Them's The Breaks by Derek Paterson
Them's The Breaks
Copyright © 2003, 2011 by Derek Paterson
Available from Amazon Available from Smashwords
The view of Great London at night from the cockpit of the Police patrol car was both startling and beautiful. It was almost enough to make North forget his fear of flying. Almost. The pilot effortlessly guided his machine between the towering obsidian blocks, each course correction flipping North's stomach over. Then they were suddenly hovering above a triangular patch of blackness amid the sea of artificial light. The patrol car dropped like a stone while North held on for dear life. If the pilot noticed his passenger's terror, he gave no sign.
      Macauley of all people was waiting for him, a cup of tea in one hand and a sandwich in the other. Heaven forbid that Macauley should be denied his midnight snack—he'd fade away to a shadow. North climbed shakily out of the cockpit and lurched toward him, relieved to be on solid ground again.
      "Good of you to drop in, Laddie," Macauley shouted above the rising din of the patrol car's thrusters. "The rest of us can go home now that you're here."
      North didn't smile. He didn't like Macauley or the way the man worked. Macauley was a dinosaur who still thought detective work should rely upon gut instinct instead of systematic and exhaustive microanalysis of data gathered at the crime scene. In North's opinion, Superintendent Morgan should have bounced him off the team long ago. They watched in silence as the patrol car lifted off and swung back to retrace its path, its navigation lights flashing like miniature explosions.
      "What's this all about?" North asked wearily once the noise of the thrusters had faded. When Morgan had called to tell him the patrol car was on its way to pick him up, he'd neglected to provide any details, or warn North that Macauley was already at the scene. Deliberately? North couldn't help but think so.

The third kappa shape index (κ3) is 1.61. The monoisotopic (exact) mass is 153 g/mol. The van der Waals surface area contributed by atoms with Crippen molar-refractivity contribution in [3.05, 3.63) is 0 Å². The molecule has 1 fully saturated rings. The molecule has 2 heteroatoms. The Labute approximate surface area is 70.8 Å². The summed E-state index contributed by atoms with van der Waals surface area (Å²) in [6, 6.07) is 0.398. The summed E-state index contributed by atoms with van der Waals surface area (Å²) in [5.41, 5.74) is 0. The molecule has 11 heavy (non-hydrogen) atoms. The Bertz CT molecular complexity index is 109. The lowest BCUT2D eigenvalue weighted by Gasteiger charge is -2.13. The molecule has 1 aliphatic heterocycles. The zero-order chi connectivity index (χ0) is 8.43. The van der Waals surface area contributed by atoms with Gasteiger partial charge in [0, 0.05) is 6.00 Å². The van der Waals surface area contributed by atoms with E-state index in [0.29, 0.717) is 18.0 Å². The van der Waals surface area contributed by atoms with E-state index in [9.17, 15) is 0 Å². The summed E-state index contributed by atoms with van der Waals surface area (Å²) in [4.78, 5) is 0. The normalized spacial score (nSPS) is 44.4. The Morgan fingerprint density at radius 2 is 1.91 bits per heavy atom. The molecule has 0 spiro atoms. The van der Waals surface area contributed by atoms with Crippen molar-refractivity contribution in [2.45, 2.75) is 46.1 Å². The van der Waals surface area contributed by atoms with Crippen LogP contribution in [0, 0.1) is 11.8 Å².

Macauley nodded toward a mock wrought iron bridge that crossed a narrow river with shallow banks. Through the trees on the other side, North could see the forensics team moving about, dressed like spacemen. Harsh floodlighting cast elongated shadows as the team checked out the area. The place was called Vader Park, named after some obscure VR actor whose face eluded North.
      "Male, aged forty," Macauley said. "Name's Jessica-Ann Smythe. Apparently he was cruising the park looking for company. A Police patrol saw him two hours ago. He tried to tempt both constables into the bushes but they turned him down. According to them Smythe had already had three liaisons with passers-by. He must have been saving it up for tonight, hmm?"
      North nodded, accepting it all without comment. It didn't affect him any more. In this sprawling city whose population was three-quarters gay, boygirls like Smythe were the norm rather than the unusual.
      "Why am I here?" he asked.
      Macauley swallowed the last of his sandwich and licked his fingers before answering. "Why don't you come and see for yourself?"
      North followed him across the bridge and past the flashing blue POLICE LINE beacons. The electrical barrier switched off for a moment, long enough for North and Macauley to step through. There was no one around but you never knew when sightseers might appear to ogle the corpse and tramp all over the crime scene. Chinese tourists were the worst, with their satellite-linked cameras which relayed everything they saw live to the news channels. They even had a retired Chief Inspector of New Beijing Police on hand to laugh at lamentable Western procedures. North didn't need any of that going on while he was trying to work.
      He stopped in mid-step when he recognized Samantha Harley, the forensics team leader. They'd shared an apartment for six months before they got bored with each other. At least, that was what North kept telling himself. The bitter truth was, Harley had left him for some skinny girl in Uniform Division. As far as he knew they were still together.
      Her smile, when she looked round and saw him, was genuine enough. "Peter, hello. How are you? They've got you working the graveyard shift now?"
      "Not really," he said, aware of Macauley's leering smile. "They woke me up especially. Must have decided I'm the only policeman in the entire bloody city." He glanced at the bundle beneath the plastic sheet. "I assume that's the body?"

[End of Excerpt]

Them's The Breaks by Derek Paterson
Available from Amazon Available from Smashwords

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